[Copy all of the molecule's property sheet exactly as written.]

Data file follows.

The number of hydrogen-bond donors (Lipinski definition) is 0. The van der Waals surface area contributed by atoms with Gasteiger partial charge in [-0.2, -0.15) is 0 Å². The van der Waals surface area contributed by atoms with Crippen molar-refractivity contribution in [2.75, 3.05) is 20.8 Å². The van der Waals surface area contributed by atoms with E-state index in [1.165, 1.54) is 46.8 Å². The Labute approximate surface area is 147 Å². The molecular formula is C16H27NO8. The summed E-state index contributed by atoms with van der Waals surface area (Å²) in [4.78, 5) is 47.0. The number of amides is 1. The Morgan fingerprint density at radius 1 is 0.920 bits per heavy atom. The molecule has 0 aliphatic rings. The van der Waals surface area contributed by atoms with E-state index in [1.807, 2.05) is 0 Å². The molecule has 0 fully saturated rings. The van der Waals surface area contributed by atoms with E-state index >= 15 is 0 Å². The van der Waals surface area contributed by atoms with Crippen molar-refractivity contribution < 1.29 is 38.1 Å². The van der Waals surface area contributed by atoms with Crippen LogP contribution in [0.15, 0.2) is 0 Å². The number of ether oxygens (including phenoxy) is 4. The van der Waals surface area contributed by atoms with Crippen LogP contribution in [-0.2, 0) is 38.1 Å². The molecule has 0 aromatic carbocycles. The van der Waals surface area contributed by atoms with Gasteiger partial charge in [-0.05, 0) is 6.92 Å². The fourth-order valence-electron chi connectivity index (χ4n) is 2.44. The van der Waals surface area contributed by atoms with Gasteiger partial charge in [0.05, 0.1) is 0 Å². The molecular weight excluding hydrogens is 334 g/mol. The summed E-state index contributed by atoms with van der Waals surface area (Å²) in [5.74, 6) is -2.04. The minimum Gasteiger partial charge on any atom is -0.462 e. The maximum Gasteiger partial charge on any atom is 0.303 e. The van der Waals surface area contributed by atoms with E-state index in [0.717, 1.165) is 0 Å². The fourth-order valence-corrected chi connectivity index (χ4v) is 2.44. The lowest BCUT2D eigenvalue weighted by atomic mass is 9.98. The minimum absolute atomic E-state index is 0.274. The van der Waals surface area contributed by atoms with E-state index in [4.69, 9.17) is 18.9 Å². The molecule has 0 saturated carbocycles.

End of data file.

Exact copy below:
The number of hydrogen-bond donors (Lipinski definition) is 0. The van der Waals surface area contributed by atoms with Gasteiger partial charge in [-0.2, -0.15) is 0 Å². The van der Waals surface area contributed by atoms with Crippen molar-refractivity contribution in [2.75, 3.05) is 20.8 Å². The van der Waals surface area contributed by atoms with E-state index in [1.165, 1.54) is 46.8 Å². The Labute approximate surface area is 147 Å². The molecular formula is C16H27NO8. The summed E-state index contributed by atoms with van der Waals surface area (Å²) in [4.78, 5) is 47.0. The number of amides is 1. The Morgan fingerprint density at radius 1 is 0.920 bits per heavy atom. The molecule has 0 aliphatic rings. The van der Waals surface area contributed by atoms with E-state index in [1.807, 2.05) is 0 Å². The molecule has 0 fully saturated rings. The van der Waals surface area contributed by atoms with E-state index >= 15 is 0 Å². The van der Waals surface area contributed by atoms with Crippen molar-refractivity contribution < 1.29 is 38.1 Å². The van der Waals surface area contributed by atoms with Crippen LogP contribution in [0.15, 0.2) is 0 Å². The number of ether oxygens (including phenoxy) is 4. The van der Waals surface area contributed by atoms with Crippen LogP contribution in [-0.2, 0) is 38.1 Å². The molecule has 0 aromatic carbocycles. The van der Waals surface area contributed by atoms with Gasteiger partial charge in [-0.05, 0) is 6.92 Å². The fourth-order valence-electron chi connectivity index (χ4n) is 2.44. The van der Waals surface area contributed by atoms with Gasteiger partial charge in [0.05, 0.1) is 0 Å². The molecular weight excluding hydrogens is 334 g/mol. The summed E-state index contributed by atoms with van der Waals surface area (Å²) in [5.74, 6) is -2.04. The minimum Gasteiger partial charge on any atom is -0.462 e. The maximum Gasteiger partial charge on any atom is 0.303 e. The van der Waals surface area contributed by atoms with E-state index in [0.717, 1.165) is 0 Å². The fourth-order valence-corrected chi connectivity index (χ4v) is 2.44. The lowest BCUT2D eigenvalue weighted by atomic mass is 9.98. The minimum absolute atomic E-state index is 0.274. The van der Waals surface area contributed by atoms with E-state index in [4.69, 9.17) is 18.9 Å². The molecule has 0 saturated carbocycles.